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Sansa, Gemma; Carlson, Chad; Doyle, Werner; Weiner, Howard L; Bluvstein, Judith; Barr, William; Devinsky, Orrin
"Medically refractory epilepsy in autism"
Epilepsia 2011 Jun; 52(6):1071-1075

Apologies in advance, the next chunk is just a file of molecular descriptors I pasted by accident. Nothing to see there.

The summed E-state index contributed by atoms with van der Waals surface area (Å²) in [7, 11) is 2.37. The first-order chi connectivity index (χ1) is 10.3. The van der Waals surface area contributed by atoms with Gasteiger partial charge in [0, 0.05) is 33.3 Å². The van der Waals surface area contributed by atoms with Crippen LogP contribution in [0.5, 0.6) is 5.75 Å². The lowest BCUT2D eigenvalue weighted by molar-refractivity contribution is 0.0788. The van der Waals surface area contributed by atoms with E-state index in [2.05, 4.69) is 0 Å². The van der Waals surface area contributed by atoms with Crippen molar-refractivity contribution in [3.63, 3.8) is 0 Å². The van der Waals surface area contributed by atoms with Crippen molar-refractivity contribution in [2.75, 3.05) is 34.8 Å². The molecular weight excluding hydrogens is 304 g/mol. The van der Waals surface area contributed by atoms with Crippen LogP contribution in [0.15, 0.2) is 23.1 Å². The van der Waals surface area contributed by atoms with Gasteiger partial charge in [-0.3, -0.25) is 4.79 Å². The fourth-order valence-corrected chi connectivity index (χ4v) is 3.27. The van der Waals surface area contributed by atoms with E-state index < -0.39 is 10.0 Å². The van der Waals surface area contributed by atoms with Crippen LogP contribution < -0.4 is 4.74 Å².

Purpose: Epilepsy and electroencephalographic abnormalities are frequent in idiopathic autism, but there is little information regarding treatment-resistant epilepsy (TRE) in this group. We sought to define the clinical and electrophysiologic characteristics and treatment outcomes in these patients. Methods: We retrospectively reviewed clinical and laboratory data of patients with idiopathic autism evaluated at NYU Epilepsy Center during a 20-year period. Key Findings: One hundred twenty-seven patients had idiopathic autism and at least one epileptic seizure; 33.9% had TRE and 27.5% were seizure free. The remaining 38.6% of patients had infrequent seizures or insufficient data to categorize. Patients with TRE had a significantly earlier onset of seizures than seizure-free patients, and a trend for more developmental regression and motor and language delays. Three patients had surgical resection (two had limited improvement and one had no improvement) and one had an anterior callosotomy (no improvement). Vagus nerve stimulator (VNS) implantation provided limited improvement (2 patients) and no improvement (7). Significance: This study found that TRE is common in idiopathic autism and more common with early age of seizure onset. Relatively few patients underwent surgical resection due to multifocal partial epilepsy, comorbid generalized epilepsy, or limited impact of ongoing partial seizures given other problems related to autism. Our small sample suggests that surgical and VNS outcomes in this group are less favorable than in other TRE populations

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